When did we stop caring about basic network security? We need to act before it's too late.

Another day, another crippling botnet attack from yet another wave of conscripted IoT devices. As we continue to shovel piles of crappy abandoned devices onto our networks, why do we seem to be doing less and less to monitor and curtail what these devices do on our networks? Why don’t we care any more? Have we given up on network security?

Published 2016-10-04. Read 4,301 times. 3 Comments. Tagged: ddos security

A couple of weeks ago, one of the largest measured botnet attacks hit OVH, a web host. The attack was likely targeting one of OVH’s clients but at one point it was measured as delivering over 1 terabit per second.

At that scale we’re really running out of relatable comparisons. It’s equivalent to serving 400 thousand full-HD video streams at once. That’s the best I can do. If you aren’t metric yet, that’s something like thirty football pitches or a hundred and twenty gills. Maybe a league and some cubits? An unimaginable bandwidth to most people.

Adapted by Oli from original art by Tom-b CC BY-SA 3.0 or GFDL, via Wikimedia Commons

This traffic wasn’t coming from traditional sources like zombied Windows machines or hacked corporate servers, it came from cheap security cameras that people had stuck to their houses, given them internet access and they’d promptly been hacked. Why? The software inside these things is junk.

And this sort of vector is increasingly common. Most household’s “white goods” appliances are available in some form of connected “Internet of things” version these days. Not to mention TVs, DVRs, baby monitors. We’re shunting millions of these things online every year without any sort of plan of what to do with them when they’re all infected.

Though there are multiple layers of critical failure here —cheap manufacturers abandoning products, ISPs that ignore bad traffic, and targets who don’t report every attack back to every ISP— even if consumers wanted to monitor these devices, it’s still too bloody hard for a technically adept person to monitor what’s happening on their own network, using consumer hardware.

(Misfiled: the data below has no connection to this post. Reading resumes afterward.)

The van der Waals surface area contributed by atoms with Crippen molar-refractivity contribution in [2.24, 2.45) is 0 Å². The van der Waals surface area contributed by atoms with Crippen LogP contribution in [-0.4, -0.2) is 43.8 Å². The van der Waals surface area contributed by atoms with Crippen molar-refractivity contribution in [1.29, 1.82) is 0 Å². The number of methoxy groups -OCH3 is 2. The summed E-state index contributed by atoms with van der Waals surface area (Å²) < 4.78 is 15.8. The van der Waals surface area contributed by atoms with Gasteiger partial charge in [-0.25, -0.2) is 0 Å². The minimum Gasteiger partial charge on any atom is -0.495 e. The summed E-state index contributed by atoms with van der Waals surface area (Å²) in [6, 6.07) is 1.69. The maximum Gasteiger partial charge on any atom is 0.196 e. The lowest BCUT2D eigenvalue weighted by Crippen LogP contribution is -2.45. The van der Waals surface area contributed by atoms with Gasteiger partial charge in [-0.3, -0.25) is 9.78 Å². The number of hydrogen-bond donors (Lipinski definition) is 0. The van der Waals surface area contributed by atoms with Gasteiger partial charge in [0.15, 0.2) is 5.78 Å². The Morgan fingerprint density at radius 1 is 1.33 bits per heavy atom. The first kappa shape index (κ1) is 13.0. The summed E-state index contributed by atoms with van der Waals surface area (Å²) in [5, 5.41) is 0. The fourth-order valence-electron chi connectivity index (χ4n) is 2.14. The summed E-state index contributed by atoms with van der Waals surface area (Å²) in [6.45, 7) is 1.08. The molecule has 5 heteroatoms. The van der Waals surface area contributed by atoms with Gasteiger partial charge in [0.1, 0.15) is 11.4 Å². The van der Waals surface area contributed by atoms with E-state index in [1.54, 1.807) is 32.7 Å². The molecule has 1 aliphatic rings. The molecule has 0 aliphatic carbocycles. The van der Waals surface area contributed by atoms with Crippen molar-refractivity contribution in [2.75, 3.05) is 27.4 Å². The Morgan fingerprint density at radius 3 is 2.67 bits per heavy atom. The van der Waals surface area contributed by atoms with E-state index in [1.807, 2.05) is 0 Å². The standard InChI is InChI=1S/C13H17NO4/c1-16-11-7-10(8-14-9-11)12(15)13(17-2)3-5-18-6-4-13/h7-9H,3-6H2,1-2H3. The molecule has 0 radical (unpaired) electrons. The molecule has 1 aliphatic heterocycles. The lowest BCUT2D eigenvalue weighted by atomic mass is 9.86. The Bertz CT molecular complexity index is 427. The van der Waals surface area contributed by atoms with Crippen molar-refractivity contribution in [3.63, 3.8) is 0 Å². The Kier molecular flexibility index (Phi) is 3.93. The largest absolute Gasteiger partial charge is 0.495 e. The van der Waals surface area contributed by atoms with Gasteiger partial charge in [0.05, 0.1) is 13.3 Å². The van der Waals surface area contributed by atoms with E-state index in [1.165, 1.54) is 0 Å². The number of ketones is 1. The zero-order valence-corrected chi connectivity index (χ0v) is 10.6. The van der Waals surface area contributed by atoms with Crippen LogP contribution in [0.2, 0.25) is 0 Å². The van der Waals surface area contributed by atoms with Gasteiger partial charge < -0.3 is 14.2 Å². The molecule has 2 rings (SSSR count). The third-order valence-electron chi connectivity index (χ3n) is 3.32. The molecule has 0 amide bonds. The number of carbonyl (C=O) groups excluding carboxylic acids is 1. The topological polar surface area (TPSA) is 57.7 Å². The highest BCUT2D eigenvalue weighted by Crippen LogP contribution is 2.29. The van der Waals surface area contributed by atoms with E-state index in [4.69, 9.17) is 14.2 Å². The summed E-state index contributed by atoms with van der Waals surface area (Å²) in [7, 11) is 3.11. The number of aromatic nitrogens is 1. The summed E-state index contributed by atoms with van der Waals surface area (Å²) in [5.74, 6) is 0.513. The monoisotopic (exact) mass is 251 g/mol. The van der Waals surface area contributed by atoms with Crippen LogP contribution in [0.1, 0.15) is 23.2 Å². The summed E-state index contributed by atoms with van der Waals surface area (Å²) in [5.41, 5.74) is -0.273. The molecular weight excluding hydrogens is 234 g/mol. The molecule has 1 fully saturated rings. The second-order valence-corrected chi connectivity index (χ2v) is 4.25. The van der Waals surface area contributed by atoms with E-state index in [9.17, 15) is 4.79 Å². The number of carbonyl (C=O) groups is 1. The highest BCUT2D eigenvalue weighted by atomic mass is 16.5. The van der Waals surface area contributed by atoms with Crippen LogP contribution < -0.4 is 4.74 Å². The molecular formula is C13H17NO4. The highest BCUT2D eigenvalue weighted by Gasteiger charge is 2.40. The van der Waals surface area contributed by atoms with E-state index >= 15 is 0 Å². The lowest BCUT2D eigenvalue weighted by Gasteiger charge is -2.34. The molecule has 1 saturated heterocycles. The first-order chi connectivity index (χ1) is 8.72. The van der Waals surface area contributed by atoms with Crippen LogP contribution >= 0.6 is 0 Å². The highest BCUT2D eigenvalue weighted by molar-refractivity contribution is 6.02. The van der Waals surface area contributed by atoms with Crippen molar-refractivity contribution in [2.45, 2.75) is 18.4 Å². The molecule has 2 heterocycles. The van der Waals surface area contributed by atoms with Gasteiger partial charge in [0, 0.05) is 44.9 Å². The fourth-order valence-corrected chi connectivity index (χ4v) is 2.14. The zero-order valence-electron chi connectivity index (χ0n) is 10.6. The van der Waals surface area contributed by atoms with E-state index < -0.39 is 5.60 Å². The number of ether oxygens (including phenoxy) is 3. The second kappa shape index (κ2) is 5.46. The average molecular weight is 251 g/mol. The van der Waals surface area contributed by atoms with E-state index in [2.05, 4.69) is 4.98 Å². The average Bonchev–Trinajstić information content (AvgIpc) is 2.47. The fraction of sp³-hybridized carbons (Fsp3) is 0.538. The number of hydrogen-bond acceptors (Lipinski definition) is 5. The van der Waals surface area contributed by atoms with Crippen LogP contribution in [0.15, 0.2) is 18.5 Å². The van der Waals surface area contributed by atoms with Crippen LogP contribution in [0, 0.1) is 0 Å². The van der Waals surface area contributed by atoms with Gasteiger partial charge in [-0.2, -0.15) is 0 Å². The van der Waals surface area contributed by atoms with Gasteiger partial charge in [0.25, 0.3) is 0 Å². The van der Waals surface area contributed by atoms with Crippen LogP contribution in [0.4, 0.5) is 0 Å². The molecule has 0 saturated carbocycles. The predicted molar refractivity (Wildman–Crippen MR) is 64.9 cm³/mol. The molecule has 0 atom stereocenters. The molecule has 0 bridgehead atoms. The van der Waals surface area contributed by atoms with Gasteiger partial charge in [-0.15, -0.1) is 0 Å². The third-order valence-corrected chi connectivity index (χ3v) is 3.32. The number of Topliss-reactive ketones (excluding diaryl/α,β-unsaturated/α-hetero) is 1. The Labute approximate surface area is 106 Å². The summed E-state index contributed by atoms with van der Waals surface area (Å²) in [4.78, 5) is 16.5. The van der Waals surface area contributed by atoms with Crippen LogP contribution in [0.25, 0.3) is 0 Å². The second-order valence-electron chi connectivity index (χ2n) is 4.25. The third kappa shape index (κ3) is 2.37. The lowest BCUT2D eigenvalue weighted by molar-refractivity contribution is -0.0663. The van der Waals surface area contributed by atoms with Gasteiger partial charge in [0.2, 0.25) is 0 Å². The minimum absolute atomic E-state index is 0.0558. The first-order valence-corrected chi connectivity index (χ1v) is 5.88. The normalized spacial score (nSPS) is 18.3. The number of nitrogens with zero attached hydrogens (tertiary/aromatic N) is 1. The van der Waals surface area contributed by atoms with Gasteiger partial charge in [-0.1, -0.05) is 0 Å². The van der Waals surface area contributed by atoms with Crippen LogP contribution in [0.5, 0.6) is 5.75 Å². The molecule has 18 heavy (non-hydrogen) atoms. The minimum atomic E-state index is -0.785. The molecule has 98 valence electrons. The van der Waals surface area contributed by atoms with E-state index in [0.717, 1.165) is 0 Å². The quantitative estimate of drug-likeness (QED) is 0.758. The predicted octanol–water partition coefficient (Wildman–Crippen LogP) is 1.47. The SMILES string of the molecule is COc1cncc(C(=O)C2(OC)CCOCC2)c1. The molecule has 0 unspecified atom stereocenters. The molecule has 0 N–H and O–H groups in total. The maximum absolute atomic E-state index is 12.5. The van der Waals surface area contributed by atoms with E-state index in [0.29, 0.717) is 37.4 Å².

There are plenty of commentators saying “we need to rethink IoT security” —and we do— but the simple fact is we’ve been so focussed on making home networking “simple” (everything, everywhere, all the time) things got out of control. We need to rethink basic network security, we need mechanisms for monitoring our own networks built into consumer router software and most importantly, we need to stop giving things full access by default.

Once that mechanism is in place, we can deny network access until we’ve centrally cleared a devices based on what it is, and give it sensible access levels:

  • A guest’s smartphone might only warrant Internet access, not local network access.
  • A smart fridge only needs to access to manufacturer and shops’ APIs, not the local network.
  • A TV only needs access to EPG APIs and streaming services (and inbound access from network devices)
  • Your child’s computer could have filtered Internet access and not even that after 8pm.
  • A security camera only needs signed access to the manufacturer’s domain for updates (or federation).
  • Your NAS could host something online but you could limit who connected by network or country, or certificate.

The interface for this could be so simple. Devices could announce intentions to the router: I’m a fridge and I want to visit this domain and the network owner could very quickly verify or tweak those network permissions like an phone apps prompt you during installation/use. Even complicated scenarios can be handled with simple questions in mere seconds.

Layer on some certification. Samsung have a private key. Their fridge publishes a JSON blob and signs it and sends that to the router. The router can then validate the JSON against that signature, check the certificate is still valid and not revoked, and then just automatically allow that traffic through. Obviously there have to be rules here that don’t let ALLOW all-style rules through, with the punishment being the revocation of certificates.

Building this this isn’t hard. Give me a modest 4-figure budget and a few weeks and even I could have a demo system up. What’s hard is doing it on a CPU from the 90s and 16MB of RAM, convincing ISPs this is important, convincing consumers that being bugged about connecting devices [and paying for that privilege] is better. They’re not hard problems, they’re insurmountable.

And while that’s the standard and unless something completely catastrophic happens, that’s not going to change. Given we’re putting more and more medical devices (seemingly with the same approach to security as IP cameras), we are going to see people die as a result of this.

Save some time and effort and just shut it down now, guys, the Internet is dead.


Just while you’re here, lazyweb, do any of you know of a powerful-but-low-energy ARM/MIPS board that supports a VDSL2 modem and wifi (or multiple mpci) with 10GBe, for £200-300? Writing this has me genuinely interested in building my own router again.

About Oli: I’m a Django and Python programmer, occasional designer, Ubuntu member, Ask Ubuntu moderator and technical blogger. I occasionally like to rant about subjects I should probably learn more about but I usually mean well.

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